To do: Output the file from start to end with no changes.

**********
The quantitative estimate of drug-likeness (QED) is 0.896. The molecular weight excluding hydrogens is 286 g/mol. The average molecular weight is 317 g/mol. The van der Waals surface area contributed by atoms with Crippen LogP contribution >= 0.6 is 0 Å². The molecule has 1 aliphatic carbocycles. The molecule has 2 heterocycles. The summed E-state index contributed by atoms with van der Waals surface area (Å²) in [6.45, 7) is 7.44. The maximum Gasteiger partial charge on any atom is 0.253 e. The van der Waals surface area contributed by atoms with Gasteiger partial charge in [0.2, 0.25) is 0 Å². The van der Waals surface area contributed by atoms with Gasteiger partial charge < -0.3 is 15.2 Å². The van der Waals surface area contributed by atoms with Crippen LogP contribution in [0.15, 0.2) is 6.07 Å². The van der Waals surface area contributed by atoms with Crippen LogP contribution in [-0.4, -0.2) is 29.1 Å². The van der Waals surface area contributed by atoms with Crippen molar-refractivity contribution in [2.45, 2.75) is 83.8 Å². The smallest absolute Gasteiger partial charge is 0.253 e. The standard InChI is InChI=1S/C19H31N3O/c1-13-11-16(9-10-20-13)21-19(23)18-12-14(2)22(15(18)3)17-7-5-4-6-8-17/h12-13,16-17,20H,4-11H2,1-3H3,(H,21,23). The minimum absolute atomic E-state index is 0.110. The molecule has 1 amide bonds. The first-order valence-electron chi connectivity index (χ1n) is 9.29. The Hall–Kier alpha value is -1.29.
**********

The quantitative estimate of drug-likeness (QED) is 0.896. The molecular weight excluding hydrogens is 286 g/mol. The average molecular weight is 317 g/mol. The van der Waals surface area contributed by atoms with Crippen LogP contribution >= 0.6 is 0 Å². The molecule has 1 aliphatic carbocycles. The molecule has 2 heterocycles. The summed E-state index contributed by atoms with van der Waals surface area (Å²) in [6.45, 7) is 7.44. The maximum Gasteiger partial charge on any atom is 0.253 e. The van der Waals surface area contributed by atoms with Gasteiger partial charge in [0.2, 0.25) is 0 Å². The van der Waals surface area contributed by atoms with Gasteiger partial charge < -0.3 is 15.2 Å². The van der Waals surface area contributed by atoms with Crippen LogP contribution in [0.15, 0.2) is 6.07 Å². The van der Waals surface area contributed by atoms with Crippen LogP contribution in [-0.4, -0.2) is 29.1 Å². The van der Waals surface area contributed by atoms with Crippen molar-refractivity contribution in [2.45, 2.75) is 83.8 Å². The smallest absolute Gasteiger partial charge is 0.253 e. The standard InChI is InChI=1S/C19H31N3O/c1-13-11-16(9-10-20-13)21-19(23)18-12-14(2)22(15(18)3)17-7-5-4-6-8-17/h12-13,16-17,20H,4-11H2,1-3H3,(H,21,23). The minimum absolute atomic E-state index is 0.110. The molecule has 1 amide bonds. The first-order valence-electron chi connectivity index (χ1n) is 9.29. The Hall–Kier alpha value is -1.29.